The following examples provide a glimpse into recent revelations in GPCR research:
- Researchers at Monash University used cryo-EM to determine two integral structures in the GLP-1 receptor in complex with agonists, proving that cryo-EM can explain the different effects of compounds on multiple GPCR signaling pathways. GLP-1 promotes the release of insulin and is helpful in the search to create a pill, rather than an injection, to treat type II diabetes. Researchers achieved a resolution of 2.5A and 2.1A for the PF-06882961 (Pfizer) and OWL-833 (Chugai/Eli Lilly) compounds, respectively, setting a new cryo-EM record. They provided proof that GPCR structures, previously thought impossible to solve, can be routinely visualized at high resolution with cryo-EM. They showed, with mechanistic insight, how PF-06882961 mimics the pharmacology of GLP-1 while OWL-833 does not. Cryo-EM provides structural insights that increase the likelihood of creating more effective, specific drug candidates.
- Researchers at Roche used cryo-EM to uncover the structure of the rhodopsin-Gi-Fab16 complex. The density map revealed the receptor C-terminal tail bound to the Gβ subunit of the G protein, providing a structural foundation for the role of the C-terminal tail in GPCR signaling, and of the Gβ as scaffolding for recruiting Gα subunits and G protein-receptor kinases. By comparing the complexes, the researchers found a small set of common anchoring points that are G protein-subtype specific. Taken together, their analysis provides a new structural basis for the molecular events of the GPCR signaling pathway.
Cryo-EM structure of the rhodopsin-Gi-Fab16 complex
- Researchers at Roche also used cryo-EM to recognize a mode of antibody that stabilizes G-protein subtypes with minimal protein engineering. Using cryo-EM, the researchers were able to describe how the antibody fragment mAb16 stabilizes GPCR/G-protein complexes and is thus a broadly applicable tool for structural studies of GPCR/G-protein complexes.
- Researchers at Eli Lilly used cryo-EM to discover a GPCR ligand that stabilizes an active state conformation by cooperatively binding both the receptor and orthosteric ligand, thereby acting as a “molecular glue.” Cryo-EM determined the structure of the GLP-1R bound to LSN3160440 in complex with GLP-1 and heterotrimeric Gs. The researchers’ findings expand protein–protein modulation drug discovery to uncompetitive, active state stabilizers for peptide hormone receptors.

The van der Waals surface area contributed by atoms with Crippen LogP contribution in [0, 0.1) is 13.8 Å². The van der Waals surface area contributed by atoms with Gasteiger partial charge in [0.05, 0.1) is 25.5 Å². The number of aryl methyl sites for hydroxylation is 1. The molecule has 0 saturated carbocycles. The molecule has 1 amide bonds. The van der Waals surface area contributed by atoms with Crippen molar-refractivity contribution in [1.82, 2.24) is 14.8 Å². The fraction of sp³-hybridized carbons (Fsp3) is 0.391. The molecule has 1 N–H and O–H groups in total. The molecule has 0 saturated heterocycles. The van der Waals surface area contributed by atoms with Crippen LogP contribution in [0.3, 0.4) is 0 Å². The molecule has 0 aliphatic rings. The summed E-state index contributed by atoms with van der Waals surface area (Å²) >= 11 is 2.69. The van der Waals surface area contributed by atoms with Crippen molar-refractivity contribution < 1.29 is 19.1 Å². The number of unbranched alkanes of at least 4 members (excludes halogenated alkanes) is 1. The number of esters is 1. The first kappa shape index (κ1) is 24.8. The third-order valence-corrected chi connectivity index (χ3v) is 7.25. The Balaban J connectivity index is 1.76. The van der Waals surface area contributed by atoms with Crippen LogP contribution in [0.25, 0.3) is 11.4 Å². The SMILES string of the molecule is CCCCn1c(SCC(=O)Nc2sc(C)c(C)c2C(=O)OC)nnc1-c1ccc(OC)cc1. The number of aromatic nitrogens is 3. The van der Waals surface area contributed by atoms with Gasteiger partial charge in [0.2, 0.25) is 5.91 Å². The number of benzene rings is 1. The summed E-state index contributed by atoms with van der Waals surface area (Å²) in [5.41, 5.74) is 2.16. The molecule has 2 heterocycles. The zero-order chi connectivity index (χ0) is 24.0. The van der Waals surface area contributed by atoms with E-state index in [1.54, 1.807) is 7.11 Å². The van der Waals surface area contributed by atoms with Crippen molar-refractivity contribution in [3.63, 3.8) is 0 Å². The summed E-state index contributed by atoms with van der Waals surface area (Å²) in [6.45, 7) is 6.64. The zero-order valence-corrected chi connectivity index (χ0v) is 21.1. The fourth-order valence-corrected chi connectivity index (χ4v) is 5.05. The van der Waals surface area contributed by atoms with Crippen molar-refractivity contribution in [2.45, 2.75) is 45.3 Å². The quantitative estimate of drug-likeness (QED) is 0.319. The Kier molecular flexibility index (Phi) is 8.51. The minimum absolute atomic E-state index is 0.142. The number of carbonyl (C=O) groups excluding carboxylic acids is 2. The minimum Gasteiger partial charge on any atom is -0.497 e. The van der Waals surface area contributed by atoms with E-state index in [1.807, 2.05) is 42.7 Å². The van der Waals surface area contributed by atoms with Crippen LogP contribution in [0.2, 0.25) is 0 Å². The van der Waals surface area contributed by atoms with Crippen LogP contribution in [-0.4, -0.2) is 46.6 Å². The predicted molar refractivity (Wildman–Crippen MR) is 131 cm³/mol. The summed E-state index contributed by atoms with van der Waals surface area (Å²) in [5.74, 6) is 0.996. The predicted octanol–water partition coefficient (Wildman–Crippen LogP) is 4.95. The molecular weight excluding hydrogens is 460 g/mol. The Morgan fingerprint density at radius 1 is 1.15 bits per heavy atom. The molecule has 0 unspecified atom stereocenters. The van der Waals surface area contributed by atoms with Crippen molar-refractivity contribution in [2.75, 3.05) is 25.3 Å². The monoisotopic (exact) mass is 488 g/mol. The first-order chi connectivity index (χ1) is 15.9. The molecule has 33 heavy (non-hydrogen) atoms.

These are just a few examples of the many pharma companies, big and small, involved in development of novel drugs based on GPCRs due to their therapeutic effectiveness and fewer side effects. Stay tuned for our upcoming blogs that will showcase how cryo-EM is used in the pharmaceutical industry for structure-based drug design of small molecules and biologics!
Register for our virtual event on September 29 where Patrick Sexton, of Monash University, will elaborate on his GPCR research, including his recent publication on the GLP-1 receptor.
Visit our Cryo-EM in the Pharmaceutical Industry webpage to learn more about how other pharmaceutical companies are using cryo-EM to accelerate their drug discovery.
To find out how you can incorporate cryo-EM into your pharmaceutical research, please see our Bio-pharmaceutical Research with Electron Microscopy page.
Aleksander Stefanovic is a Senior Market Development Manager at Thermo Fisher Scientific.
Speak with an expert: https://www.thermofisher.com/blog/microscopy/speak-with-an-expert/